Scientists at Oak Ridge National Laboratory (ORNL), which is funded by the US Department of Energy, have created a free web-based tool that estimates the benefits and implementation costs for ground-source heat pump installations in buildings in the United States.
The tool was designed to allow building owners, heat pump system designers, and installers to estimate the efficiency and cost savings of ground-source systems in various buildings across all climate zones throughout the United States.
“You can change building characteristics, ground properties, and utility rates, and the annual return on investment is updated in real-time based on these inputs,” said ORNL researcher Xiaobing Liu. “This is the only tool available that can automatically simulate and predict the performance of [ground-source heat pump] applications.”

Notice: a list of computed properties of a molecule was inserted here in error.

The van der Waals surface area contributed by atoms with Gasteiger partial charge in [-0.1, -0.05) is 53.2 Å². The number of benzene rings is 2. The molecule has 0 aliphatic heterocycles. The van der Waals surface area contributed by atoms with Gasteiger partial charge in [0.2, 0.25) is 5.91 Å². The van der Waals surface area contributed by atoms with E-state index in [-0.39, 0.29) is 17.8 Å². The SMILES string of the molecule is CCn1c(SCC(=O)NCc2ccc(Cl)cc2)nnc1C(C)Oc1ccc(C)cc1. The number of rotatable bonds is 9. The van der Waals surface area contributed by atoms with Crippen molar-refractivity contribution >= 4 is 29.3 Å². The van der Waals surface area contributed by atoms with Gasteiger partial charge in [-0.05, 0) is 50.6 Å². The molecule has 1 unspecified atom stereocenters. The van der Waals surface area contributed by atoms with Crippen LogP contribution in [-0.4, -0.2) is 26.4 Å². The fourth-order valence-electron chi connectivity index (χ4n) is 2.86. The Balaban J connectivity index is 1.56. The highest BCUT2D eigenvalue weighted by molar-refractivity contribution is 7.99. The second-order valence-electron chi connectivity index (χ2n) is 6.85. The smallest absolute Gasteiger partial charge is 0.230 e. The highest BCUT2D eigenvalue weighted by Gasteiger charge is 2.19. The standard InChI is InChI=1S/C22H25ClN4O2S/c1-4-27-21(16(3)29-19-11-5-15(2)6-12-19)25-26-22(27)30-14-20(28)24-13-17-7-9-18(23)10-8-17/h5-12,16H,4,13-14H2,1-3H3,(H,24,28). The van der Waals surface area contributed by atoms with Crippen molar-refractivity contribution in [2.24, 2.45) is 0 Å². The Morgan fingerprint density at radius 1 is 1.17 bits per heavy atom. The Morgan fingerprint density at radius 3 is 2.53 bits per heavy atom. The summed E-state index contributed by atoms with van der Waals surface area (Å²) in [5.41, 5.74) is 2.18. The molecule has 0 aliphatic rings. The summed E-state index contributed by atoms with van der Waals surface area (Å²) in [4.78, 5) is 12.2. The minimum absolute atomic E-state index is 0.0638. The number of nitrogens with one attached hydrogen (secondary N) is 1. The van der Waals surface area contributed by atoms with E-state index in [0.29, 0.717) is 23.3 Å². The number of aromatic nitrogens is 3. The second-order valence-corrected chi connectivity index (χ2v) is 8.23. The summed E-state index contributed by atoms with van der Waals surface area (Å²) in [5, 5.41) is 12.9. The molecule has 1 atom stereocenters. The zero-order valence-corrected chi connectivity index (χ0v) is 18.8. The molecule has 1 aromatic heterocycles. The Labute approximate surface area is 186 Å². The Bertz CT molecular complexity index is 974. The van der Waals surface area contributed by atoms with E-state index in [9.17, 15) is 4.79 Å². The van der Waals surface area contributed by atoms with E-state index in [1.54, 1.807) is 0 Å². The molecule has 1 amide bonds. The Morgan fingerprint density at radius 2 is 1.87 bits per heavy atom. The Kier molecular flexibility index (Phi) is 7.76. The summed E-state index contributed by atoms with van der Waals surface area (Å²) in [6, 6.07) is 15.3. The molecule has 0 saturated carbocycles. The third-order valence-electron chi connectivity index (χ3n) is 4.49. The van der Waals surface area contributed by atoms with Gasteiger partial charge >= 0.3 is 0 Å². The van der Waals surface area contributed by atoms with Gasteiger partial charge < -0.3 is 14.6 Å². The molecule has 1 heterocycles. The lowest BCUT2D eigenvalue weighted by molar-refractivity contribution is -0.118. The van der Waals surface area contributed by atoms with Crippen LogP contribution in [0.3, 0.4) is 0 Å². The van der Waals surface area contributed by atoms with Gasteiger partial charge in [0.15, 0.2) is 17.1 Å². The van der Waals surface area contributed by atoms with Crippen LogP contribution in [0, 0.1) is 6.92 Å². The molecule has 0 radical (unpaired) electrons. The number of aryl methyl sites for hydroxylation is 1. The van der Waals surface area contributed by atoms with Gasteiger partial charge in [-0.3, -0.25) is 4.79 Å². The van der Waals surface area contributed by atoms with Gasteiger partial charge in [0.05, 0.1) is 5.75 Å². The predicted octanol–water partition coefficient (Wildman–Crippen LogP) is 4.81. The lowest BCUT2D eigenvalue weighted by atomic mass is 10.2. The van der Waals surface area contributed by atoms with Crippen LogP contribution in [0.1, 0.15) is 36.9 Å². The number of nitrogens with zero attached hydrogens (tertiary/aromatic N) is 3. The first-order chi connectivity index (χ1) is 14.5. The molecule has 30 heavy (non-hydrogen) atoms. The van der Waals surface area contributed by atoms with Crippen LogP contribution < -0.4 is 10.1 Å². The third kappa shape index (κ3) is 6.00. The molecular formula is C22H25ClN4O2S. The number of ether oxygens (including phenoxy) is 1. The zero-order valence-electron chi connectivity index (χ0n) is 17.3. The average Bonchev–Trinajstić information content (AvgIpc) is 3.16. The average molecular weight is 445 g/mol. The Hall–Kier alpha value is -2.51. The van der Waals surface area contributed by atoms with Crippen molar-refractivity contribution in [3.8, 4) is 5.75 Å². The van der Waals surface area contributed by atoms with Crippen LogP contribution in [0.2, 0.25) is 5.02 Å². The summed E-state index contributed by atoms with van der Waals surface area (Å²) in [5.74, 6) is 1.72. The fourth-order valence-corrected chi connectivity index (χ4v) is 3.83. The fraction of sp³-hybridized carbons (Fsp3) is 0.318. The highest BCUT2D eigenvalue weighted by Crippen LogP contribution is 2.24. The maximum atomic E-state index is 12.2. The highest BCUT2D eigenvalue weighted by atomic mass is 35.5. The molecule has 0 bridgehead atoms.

Users are free to use the tool after registering with the platform. It is possible to make a simulation for pre-configured buildings or real-time simulations, in addition to modifying the prices of electricity, water, and natural gas.
According to a dummy simulation by pv magazine for an existing mid-rise apartment in the state of New York, replacing its gas furnace with a ground-source heat pump would cost $87,238 and lead to annual savings of $11,837, with a payback period of seven years.
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